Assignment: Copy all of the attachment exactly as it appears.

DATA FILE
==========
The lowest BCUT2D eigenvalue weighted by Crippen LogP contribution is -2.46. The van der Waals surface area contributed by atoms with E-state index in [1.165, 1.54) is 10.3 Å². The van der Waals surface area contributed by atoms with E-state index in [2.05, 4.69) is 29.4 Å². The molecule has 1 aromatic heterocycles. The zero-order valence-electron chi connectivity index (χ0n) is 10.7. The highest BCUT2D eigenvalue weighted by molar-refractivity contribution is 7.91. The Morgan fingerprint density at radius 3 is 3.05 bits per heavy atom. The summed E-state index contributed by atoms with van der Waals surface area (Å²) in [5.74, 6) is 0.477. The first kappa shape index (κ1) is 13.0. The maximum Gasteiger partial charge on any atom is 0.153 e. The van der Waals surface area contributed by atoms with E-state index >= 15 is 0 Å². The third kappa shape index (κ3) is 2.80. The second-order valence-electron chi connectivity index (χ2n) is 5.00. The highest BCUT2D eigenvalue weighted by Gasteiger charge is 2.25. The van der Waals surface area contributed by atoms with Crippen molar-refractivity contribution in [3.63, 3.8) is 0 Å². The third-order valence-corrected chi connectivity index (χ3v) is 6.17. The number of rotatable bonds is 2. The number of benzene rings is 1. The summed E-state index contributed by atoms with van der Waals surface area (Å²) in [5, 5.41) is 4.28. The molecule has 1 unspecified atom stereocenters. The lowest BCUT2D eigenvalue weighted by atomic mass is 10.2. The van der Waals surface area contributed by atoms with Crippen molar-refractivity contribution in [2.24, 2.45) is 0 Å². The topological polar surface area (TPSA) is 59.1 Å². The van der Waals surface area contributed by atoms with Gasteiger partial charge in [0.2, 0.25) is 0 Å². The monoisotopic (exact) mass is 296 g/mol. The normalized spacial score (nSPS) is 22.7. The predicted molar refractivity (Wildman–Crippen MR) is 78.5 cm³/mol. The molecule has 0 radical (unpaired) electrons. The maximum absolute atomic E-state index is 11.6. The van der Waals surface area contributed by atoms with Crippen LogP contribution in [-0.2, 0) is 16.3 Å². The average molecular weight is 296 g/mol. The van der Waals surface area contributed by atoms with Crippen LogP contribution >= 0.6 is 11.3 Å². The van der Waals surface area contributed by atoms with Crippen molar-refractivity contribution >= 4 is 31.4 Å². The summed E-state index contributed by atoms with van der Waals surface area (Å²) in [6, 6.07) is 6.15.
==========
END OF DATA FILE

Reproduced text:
The lowest BCUT2D eigenvalue weighted by Crippen LogP contribution is -2.46. The van der Waals surface area contributed by atoms with E-state index in [1.165, 1.54) is 10.3 Å². The van der Waals surface area contributed by atoms with E-state index in [2.05, 4.69) is 29.4 Å². The molecule has 1 aromatic heterocycles. The zero-order valence-electron chi connectivity index (χ0n) is 10.7. The highest BCUT2D eigenvalue weighted by molar-refractivity contribution is 7.91. The Morgan fingerprint density at radius 3 is 3.05 bits per heavy atom. The summed E-state index contributed by atoms with van der Waals surface area (Å²) in [5.74, 6) is 0.477. The first kappa shape index (κ1) is 13.0. The maximum Gasteiger partial charge on any atom is 0.153 e. The van der Waals surface area contributed by atoms with E-state index >= 15 is 0 Å². The third kappa shape index (κ3) is 2.80. The second-order valence-electron chi connectivity index (χ2n) is 5.00. The highest BCUT2D eigenvalue weighted by Gasteiger charge is 2.25. The van der Waals surface area contributed by atoms with Crippen molar-refractivity contribution in [3.63, 3.8) is 0 Å². The third-order valence-corrected chi connectivity index (χ3v) is 6.17. The number of rotatable bonds is 2. The number of benzene rings is 1. The summed E-state index contributed by atoms with van der Waals surface area (Å²) in [5, 5.41) is 4.28. The molecule has 1 unspecified atom stereocenters. The lowest BCUT2D eigenvalue weighted by atomic mass is 10.2. The van der Waals surface area contributed by atoms with Crippen molar-refractivity contribution in [2.24, 2.45) is 0 Å². The topological polar surface area (TPSA) is 59.1 Å². The van der Waals surface area contributed by atoms with Gasteiger partial charge in [0.2, 0.25) is 0 Å². The monoisotopic (exact) mass is 296 g/mol. The normalized spacial score (nSPS) is 22.7. The predicted molar refractivity (Wildman–Crippen MR) is 78.5 cm³/mol. The molecule has 0 radical (unpaired) electrons. The maximum absolute atomic E-state index is 11.6. The van der Waals surface area contributed by atoms with Crippen LogP contribution in [-0.2, 0) is 16.3 Å². The average molecular weight is 296 g/mol. The van der Waals surface area contributed by atoms with Crippen LogP contribution >= 0.6 is 11.3 Å². The van der Waals surface area contributed by atoms with Crippen molar-refractivity contribution >= 4 is 31.4 Å². The summed E-state index contributed by atoms with van der Waals surface area (Å²) in [6, 6.07) is 6.15.